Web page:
Consideration # 5: Prepare your RFP.

Once you have understood your current process, decided on your goals, and narrowed down that list of 1,100 to a few that you’re interested in, then you can reach out to them and request that they provide you with a proposal. You will be working with them as they gather the information they need to be able to present you with a workable proposal. And if you can avail yourself of a free trial, do so.

Once you receive the proposals, you will need to make a decision. The deciding factors will be:

  • System capability. Does it really do what they say it does?
  • Are their prices within your budget?
  • Do their abilities support your needs?
  • Do you feel good about them?

With many vendors, you will be establishing a relationship. Make sure you meet the technical people; they will be the ones you are dealing with, not the salespeople. Meet the implementers and the customer support people, and make sure you feel comfortable with them.

The Value of Having an ATS

What is the value of having an ATS? There are a number of reasons to have an ATS, these include:

  • Being able to use and monitor your system from anywhere you have Internet access, be it the office, the remote office, your home office, a Starbucks, or an airplane is a HUGE advantage over operating off a spreadsheet on a desktop computer.
  • The ability to share is important. Having hiring managers involved in the process not only connects employees with managers more quickly, it also lessens the work load of the recruiter.
  • It improves communication. No longer do managers have to send an email to the recruiter saying “Where do we stand on Candidate X?” They can log in and see where the process is.
  • It captures needed data for the various metrics that are used.
  • It improves compliance by capturing required EEO data.
  • It improves efficiency by reducing the amount of paperwork.
  • It allows you to handle a larger volume of candidates.
  • It speeds up the time to hire, thus helping you avoid losing valuable candidates.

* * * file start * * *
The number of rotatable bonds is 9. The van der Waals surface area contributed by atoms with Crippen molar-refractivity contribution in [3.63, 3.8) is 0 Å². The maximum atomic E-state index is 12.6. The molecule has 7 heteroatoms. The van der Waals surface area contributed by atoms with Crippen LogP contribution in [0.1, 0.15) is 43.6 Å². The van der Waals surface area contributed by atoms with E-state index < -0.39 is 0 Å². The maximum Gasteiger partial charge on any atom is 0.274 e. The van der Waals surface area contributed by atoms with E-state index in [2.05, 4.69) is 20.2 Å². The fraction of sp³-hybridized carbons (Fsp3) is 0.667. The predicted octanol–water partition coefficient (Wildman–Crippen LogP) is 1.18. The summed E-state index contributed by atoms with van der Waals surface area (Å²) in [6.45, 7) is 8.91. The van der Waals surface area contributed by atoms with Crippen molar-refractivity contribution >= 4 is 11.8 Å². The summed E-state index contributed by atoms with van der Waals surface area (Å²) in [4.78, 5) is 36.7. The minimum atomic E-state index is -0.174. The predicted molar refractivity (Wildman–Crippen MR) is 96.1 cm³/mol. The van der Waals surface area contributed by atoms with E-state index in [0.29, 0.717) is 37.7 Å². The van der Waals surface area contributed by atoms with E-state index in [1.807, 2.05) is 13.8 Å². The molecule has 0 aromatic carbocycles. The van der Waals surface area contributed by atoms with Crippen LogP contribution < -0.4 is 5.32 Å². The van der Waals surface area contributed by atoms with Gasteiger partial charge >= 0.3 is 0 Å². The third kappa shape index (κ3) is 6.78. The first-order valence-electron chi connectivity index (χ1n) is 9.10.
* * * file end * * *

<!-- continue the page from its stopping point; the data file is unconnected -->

Ultimately, the deciding factor in using an ATS is what is the value to you? Decide wisely!

Andreea Hrab

International HR Director for OSF Global Services, Andreea is a veteran recruiter who has seen them all. She developed HR recruiting strategies and retention programs that guarantees the success of the company. She is a people person and she handles very easy new relationships with new employees, but her most interesting challenge is to find the middle way between company’s best interests and employee’s needs. To learn more about Andreea contact her on LinkedIn.

3 Comments

  • Avatar Abby D. says:

    These are good steps to consider for any company that wants to use this type of system. I have to admit that I do not agree with using any kind of ATS because I know that recruiting can’t be done by robots. Also, I have to admit that an ATS can be useful in today’s context. It’s a fact that companies that post jobs online receive a large amount of applicants and many of these resumes are from people who are actively looking for a job. Unfortunately, many of them are applying even though they are not qualified for that job. From this point of view, I find the ATS useful, but it should be used only to exclude those who do not completely match with the job’s requirements.

  • Avatar Karla says:

    Time is a very important resource for companies. If I’m doing the initial recruiting, I will never have enough time to look through the entire group of resumes. A selecting applicant tracking system really takes much of the reading and sorting off my hands. This is how I can focus more on my other tasks.

  • Avatar Sophia Baker says:

    An ATS is a good way to protect your company from lawsuits filed by applicants who may claim discrimination. The system is selecting, in an impartial way, only candidates that have the required qualities. Based on the legal considerations, I find it helpful to use an ATS for my company.